walkin' and talkin'


Super Genius
100+ Post Club
Hey guys....thought i'd be the initial post for the new forum. Have been over on the "other board" and have really enjoyed the opinions and feedback from all the posters.

Wrote three new health apps today at a local tire store for a guy that I had pretty much given up on. He actually let me write the apps three months ago then would not give me a voided check. I checked with him weekly until he said "i'll give you a call when I'm ready". To make a long story short I basically walked in today and said, "Mr. Pete....you ready to wrap these apps up?". He said, "yessir....let's get them going!". Gave me a check, signed the apps, and I was out of their in 15 minutes or less.

Persistence pays in this business.
I would have thought he was just a "tire kicker" LOL. So what do you think the reason for his delay was? One thing that I have found is that clients will buy when they are ready to buy - not when you are ready to sell. It always sucked when I was captive and had production quotas, miss it by one and get zapped for $500 or more - then the next day or so, someone would call me back 'cause they were ready to sign. Sure, I would sign them but the damage was already in my wallet. Quotas make agents use more pressure tactics which is not my style. The only quotas I can accept are self imposed.
Boy..that's the million dollar question isn't it; knowing when the customer is ready to buy. In this situation, the owner let me take the apps but was not ready to give me the check. He did tell me he was waiting on a quote from another agent but it would have been very easy for me to just give up after say the 4th or 5th follow up. I really just happened to hit him on the right day at the right time.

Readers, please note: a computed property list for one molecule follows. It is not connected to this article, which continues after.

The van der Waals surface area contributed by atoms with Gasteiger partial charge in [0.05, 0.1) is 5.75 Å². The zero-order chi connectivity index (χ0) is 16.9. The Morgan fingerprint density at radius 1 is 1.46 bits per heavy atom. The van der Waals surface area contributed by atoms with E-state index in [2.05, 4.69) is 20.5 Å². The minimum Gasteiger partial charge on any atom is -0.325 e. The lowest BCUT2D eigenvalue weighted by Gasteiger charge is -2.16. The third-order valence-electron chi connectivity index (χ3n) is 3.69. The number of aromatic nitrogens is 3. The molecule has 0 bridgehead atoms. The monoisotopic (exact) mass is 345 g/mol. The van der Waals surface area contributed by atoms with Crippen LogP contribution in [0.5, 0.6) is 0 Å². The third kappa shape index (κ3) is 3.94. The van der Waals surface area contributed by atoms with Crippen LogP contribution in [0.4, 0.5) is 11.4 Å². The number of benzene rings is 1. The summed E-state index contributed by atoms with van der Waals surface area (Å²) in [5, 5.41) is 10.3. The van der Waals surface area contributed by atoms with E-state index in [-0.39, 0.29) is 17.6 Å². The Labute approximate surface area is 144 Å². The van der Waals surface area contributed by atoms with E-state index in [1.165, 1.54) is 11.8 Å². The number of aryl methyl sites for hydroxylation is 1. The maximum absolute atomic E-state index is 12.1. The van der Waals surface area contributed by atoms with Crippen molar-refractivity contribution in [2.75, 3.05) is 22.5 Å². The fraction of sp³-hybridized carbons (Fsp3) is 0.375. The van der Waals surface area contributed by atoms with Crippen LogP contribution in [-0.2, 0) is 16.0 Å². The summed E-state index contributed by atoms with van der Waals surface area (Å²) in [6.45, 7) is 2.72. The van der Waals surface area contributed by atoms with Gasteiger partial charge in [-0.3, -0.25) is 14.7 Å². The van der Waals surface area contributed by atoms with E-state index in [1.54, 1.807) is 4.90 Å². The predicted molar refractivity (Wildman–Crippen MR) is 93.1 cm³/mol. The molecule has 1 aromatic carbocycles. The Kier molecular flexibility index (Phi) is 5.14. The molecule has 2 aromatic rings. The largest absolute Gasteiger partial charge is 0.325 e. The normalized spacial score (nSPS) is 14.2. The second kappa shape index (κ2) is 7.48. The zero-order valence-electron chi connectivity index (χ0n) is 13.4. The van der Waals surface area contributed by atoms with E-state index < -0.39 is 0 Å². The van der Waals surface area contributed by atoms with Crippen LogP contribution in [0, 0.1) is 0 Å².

In my area of the country, small business owners want to really "connect" with you before they trust you enough to buy. Of course, you've got to bring some value to the table, so you really got to hit them "where it hurts" so-to-speak and that's in their pocket books. That's why we as independent agents have such a great advantage is we can show them how they can control their costs along with taking advantage of the tax laws as they apply to self funded and/or HSA plans.

So what's some creative ways you guys "walk and talk"? I know I've really enjoyed John's input on how he has targeted small groups and inviduals in his market up their in VA. How 'bout it John?
Persistence pays.

I had a guy I "chased" for close to 20 years. Started calling on him when I lived in Birmingham. Never did any business.

After moving to Atlanta I would pop in on him when I was in town. On one of those trips back I hit him at the right time. That was a $60k account (commission). Kept it for 3 years, then he began spinning off some of the companies. Nine years later I still have one of his smaller companies and get $500/month in renewals.

I figure I have made around $250k off him over the last 9 years.

Not saying it will happen to you, or ever happen to me again, but sometimes it never hurts to keep in contact.
John.....are you calling me a dog?

Just kidding buddy.....seems everyone needs to lighten up a little bit in the "new" forum.
aufan said:
John.....are you calling me a dog?

Just kidding buddy.....seems everyone needs to lighten up a little bit in the "new" forum.

I guess he was! So you have a problem with that? Better a dog then a Beeetch. :D
john_petrowski said:
If you tie a contract to a dog's tail and let it run around the neighborhood long enough it'll come back with a signature on it.

Now there's a time tested idea - go anyplace with a dog or a kid and you're sure to strike up a conversation. Not sure if the prop would work in B2B though (LOL).

I've never heard it put quite that way, but the saying sounds like it has a lot of "sales experience " attached to it. Simple yet true, Dog's gona see lots of people, doesn't care if you pet it or not. Dog's just gona keep on truckin' and seeing more people. Great attitude to keep while working B2B. I think I'll start using that one today. Thanks.